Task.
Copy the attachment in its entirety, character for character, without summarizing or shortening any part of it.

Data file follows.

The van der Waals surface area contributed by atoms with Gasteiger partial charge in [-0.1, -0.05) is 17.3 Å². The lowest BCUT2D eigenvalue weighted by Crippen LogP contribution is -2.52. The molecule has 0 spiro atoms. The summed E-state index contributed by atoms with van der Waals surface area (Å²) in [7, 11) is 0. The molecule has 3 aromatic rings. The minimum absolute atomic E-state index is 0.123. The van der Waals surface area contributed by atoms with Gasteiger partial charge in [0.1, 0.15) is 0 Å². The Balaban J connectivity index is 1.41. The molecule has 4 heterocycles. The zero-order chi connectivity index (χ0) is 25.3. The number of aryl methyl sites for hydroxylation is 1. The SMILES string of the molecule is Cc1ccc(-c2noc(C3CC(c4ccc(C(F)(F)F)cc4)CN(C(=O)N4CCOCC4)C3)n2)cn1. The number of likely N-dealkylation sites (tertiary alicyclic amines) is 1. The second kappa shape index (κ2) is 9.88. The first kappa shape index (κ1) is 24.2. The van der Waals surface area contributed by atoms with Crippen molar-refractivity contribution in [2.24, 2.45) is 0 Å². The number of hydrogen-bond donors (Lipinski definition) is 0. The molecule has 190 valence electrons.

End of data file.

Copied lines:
The van der Waals surface area contributed by atoms with Gasteiger partial charge in [-0.1, -0.05) is 17.3 Å². The lowest BCUT2D eigenvalue weighted by Crippen LogP contribution is -2.52. The molecule has 0 spiro atoms. The summed E-state index contributed by atoms with van der Waals surface area (Å²) in [7, 11) is 0. The molecule has 3 aromatic rings. The minimum absolute atomic E-state index is 0.123. The van der Waals surface area contributed by atoms with Gasteiger partial charge in [0.1, 0.15) is 0 Å². The Balaban J connectivity index is 1.41. The molecule has 4 heterocycles. The zero-order chi connectivity index (χ0) is 25.3. The number of aryl methyl sites for hydroxylation is 1. The SMILES string of the molecule is Cc1ccc(-c2noc(C3CC(c4ccc(C(F)(F)F)cc4)CN(C(=O)N4CCOCC4)C3)n2)cn1. The number of likely N-dealkylation sites (tertiary alicyclic amines) is 1. The second kappa shape index (κ2) is 9.88. The first kappa shape index (κ1) is 24.2. The van der Waals surface area contributed by atoms with Crippen molar-refractivity contribution in [2.24, 2.45) is 0 Å². The number of hydrogen-bond donors (Lipinski definition) is 0. The molecule has 190 valence electrons.